Yes, I am serious about rescueing this plant and appreciate your knowledge and wisdom. Does this give you more info to go on? I live in a zone 4, Northern MI. if that helps you at all.


    Bookmark   July 1, 2008 at 1:25PM
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tapla (mid-MI z5b-6a)

It sounds like a good candidate for a trunk chop. Sever the trunks an inch or so above the second leaf from the bottom. Spritzing the wound with plain water a minute or so after pruning will stop the sap from oozing. Unpot and use a pruning saw to remove the bottom 1/3 of the root mass & then remove all the soil from the roots. A combination of a chopstick and a garden hose on 'fine spray' will help with the chore. If the roots are dense & tangled, remove an additional 1/3 of the remaining roots, concentrating on only the heaviest - leave the finer roots. Repot into the same container (if you choose), using a free-draining soil. Use the chopstick to work the soil into the root mass so there are no air pockets. Site the plant outdoors in bright shade & water only when the soil is dry a couple of inches below the surface. As the planting matures & roots colonize the entire container, water when the soil first feels dry at the drain hole, or a wick inserted in the drain hole is dry. A wick can be a useful tool - especially before the planting is well-established. If you are interested in knowing more - just ask.

Fertilize at repot time with a 1/4 suggested strength solution of an all purpose fertilizer like MG 24-8-16 or 12-4-8 and repeat weekly (making sure that when you water, you saturate the soil and at least 10-15% of the water you apply runs through and exits the drain hole). Balanced blends like 20-20-20 or similar have much more P than the plant needs.

I've already repotted 3/4 my 30+ Ficus bonsai & treated them in similar fashion - a hard pruning, a complete root-pruning, & a complete soil change - all had latent buds breaking all over the plant within a week. What I just described is an excellent way to rejuvenate a tropical tree.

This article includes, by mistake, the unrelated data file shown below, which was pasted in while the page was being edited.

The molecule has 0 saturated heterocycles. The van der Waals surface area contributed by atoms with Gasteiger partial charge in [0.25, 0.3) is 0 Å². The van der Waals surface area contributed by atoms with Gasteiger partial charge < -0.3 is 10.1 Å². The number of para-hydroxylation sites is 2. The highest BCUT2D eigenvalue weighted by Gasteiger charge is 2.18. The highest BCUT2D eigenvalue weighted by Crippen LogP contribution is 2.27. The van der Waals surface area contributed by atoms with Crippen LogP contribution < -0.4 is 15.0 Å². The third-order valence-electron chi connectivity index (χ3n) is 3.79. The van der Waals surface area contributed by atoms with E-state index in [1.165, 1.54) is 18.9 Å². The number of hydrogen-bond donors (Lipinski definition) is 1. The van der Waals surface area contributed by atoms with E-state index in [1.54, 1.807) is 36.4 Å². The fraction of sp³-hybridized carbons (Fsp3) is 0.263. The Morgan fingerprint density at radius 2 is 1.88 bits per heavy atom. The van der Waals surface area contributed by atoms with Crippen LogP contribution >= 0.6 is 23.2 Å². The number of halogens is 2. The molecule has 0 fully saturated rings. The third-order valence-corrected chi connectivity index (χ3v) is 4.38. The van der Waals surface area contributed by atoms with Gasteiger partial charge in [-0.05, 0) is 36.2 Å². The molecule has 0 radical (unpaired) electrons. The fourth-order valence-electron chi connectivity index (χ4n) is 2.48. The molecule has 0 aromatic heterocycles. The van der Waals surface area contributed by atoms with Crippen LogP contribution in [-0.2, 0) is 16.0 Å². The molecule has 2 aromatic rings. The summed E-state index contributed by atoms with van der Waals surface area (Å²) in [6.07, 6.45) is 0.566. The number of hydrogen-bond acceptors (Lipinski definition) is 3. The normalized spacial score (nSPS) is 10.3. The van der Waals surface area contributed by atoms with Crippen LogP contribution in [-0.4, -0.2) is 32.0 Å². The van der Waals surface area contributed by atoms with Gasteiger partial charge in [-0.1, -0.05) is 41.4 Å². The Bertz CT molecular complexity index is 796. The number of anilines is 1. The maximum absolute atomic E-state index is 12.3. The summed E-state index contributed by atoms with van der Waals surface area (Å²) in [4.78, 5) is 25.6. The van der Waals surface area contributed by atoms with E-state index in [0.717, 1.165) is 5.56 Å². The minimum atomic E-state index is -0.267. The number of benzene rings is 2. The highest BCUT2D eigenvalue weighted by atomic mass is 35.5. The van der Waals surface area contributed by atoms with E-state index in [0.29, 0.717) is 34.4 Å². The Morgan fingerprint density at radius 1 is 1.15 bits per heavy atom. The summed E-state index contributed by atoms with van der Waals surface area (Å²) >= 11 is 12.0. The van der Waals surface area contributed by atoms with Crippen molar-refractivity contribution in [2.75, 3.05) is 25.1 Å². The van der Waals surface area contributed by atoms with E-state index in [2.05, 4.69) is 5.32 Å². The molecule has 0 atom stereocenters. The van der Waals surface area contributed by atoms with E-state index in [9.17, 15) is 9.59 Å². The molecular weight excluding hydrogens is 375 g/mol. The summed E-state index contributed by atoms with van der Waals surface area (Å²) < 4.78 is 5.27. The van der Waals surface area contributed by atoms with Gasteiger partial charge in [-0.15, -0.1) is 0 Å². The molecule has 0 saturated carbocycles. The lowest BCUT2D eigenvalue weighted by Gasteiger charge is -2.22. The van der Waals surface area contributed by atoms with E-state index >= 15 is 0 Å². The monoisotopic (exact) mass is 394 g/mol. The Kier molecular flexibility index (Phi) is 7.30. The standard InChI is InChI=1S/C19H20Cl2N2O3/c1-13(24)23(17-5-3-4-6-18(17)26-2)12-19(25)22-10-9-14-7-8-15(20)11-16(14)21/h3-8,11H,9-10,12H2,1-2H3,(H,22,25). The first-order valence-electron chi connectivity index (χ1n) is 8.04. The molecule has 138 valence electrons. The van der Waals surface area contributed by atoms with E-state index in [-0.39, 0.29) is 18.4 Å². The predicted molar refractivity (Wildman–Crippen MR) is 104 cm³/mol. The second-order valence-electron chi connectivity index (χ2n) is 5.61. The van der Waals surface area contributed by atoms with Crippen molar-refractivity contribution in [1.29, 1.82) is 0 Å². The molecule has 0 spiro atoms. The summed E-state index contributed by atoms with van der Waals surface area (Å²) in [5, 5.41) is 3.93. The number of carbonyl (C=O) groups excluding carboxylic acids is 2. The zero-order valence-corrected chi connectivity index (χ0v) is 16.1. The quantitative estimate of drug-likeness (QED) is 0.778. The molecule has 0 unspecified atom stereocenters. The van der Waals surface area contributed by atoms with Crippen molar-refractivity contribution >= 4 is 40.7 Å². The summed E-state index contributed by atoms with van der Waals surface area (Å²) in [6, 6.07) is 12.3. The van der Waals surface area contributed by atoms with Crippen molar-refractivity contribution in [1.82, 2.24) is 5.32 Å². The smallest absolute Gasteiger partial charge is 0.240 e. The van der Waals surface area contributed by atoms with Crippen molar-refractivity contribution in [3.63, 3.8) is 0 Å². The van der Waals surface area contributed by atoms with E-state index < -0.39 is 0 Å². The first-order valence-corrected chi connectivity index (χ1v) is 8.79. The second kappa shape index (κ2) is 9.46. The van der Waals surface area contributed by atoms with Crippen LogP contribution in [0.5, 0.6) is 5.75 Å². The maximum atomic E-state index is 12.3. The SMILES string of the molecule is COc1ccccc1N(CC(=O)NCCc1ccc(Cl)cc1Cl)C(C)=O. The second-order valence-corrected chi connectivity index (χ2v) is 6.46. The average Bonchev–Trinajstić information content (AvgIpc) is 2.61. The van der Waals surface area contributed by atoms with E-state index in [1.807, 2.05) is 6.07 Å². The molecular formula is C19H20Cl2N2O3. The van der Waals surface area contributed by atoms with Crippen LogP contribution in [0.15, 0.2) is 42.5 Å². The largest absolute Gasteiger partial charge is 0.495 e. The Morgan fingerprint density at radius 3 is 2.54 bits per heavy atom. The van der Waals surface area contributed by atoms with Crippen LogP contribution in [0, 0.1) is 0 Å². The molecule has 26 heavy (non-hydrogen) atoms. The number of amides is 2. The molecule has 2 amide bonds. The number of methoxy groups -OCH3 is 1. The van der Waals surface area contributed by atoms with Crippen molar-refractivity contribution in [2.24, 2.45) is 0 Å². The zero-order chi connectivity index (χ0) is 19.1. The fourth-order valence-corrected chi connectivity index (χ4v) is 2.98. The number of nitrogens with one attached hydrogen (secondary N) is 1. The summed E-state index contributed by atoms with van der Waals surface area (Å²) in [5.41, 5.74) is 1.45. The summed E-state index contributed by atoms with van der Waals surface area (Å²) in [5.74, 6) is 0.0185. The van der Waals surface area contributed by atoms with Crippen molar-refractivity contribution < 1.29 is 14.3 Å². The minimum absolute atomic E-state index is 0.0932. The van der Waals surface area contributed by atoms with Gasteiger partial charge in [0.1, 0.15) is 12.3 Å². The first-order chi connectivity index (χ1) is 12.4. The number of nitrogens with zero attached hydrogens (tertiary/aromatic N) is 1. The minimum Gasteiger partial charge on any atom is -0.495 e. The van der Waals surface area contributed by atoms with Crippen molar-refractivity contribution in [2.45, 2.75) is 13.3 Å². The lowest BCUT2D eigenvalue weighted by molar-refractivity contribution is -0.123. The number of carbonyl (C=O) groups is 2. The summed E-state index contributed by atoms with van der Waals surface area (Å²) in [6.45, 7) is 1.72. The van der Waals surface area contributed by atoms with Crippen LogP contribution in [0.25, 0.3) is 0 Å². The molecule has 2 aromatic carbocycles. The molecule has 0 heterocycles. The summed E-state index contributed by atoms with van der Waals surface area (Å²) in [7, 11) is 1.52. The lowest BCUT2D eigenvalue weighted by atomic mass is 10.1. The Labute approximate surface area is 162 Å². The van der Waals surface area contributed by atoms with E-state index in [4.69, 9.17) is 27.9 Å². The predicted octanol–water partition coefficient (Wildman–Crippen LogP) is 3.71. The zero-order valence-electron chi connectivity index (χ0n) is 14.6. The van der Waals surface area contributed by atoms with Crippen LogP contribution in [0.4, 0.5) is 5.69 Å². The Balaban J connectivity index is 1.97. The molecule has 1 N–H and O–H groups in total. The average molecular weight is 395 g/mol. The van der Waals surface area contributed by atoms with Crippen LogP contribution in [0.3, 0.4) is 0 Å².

Bookmark   July 1, 2008 at 4:52PM
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Thanks Al, sounds easy enough. Is it possible to repropagate the cuttings? Would they be any good. Or would it be better to just start with new plant after a trunk chop? I would hate to just throw away the cuttings. Unless there is nothing I can do.

I will probably start with a smaller pot, the one I was using was probably to large for it anyways. That will solve half of the problem. I tend to get carried away with repotting in pots that are too large for plant, wanting to give them enough room to grow. And have had to repot them again into a smaller one and end up having much better luck when I do that.

So what exactlly is a wick? Something I can buy? Or material I can use from home? Probably wouldn't hurt to try.

Thanks again,

    Bookmark   July 4, 2008 at 10:22AM
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tapla (mid-MI z5b-6a)

You can try - no harm in that, but it sounds like the plant is rather stressed, leaving the cuttings insufficient stored energy to win the race between growing roots and establishing a vascular connection to the top of the plant, and the effects or rot organisms making that impossible. If you do try the cuttings, stick (an actual term) them in perlite & just keep it damp. The cuttings should be sited in bright shade.

As the particle size of the soil gets larger, the pot size becomes increasingly less important. As an example, you can take the tiniest cutting and stick it in a 10 gallon pot - if the soil particulates are all approaching the 1/8 inch size, because that is where the perched water table disappears entirely. It's only when you're growing in heavy soils (those you typically find in bags, or those with sand, compost, etc represented in them) that you need to worry about any 'danger' in potting up into too large a container.

I use rayon mop strands for my wicks, or the flat, woven nylon strings that citrus and onion bags sometimes come secured with. You can use almost anything that absorbs water, but cotton rots very quickly.

Good luck. Be sure to let us know when the back-budding & new growth is getting under way. (about 2 weeks)


    Bookmark   July 4, 2008 at 11:37AM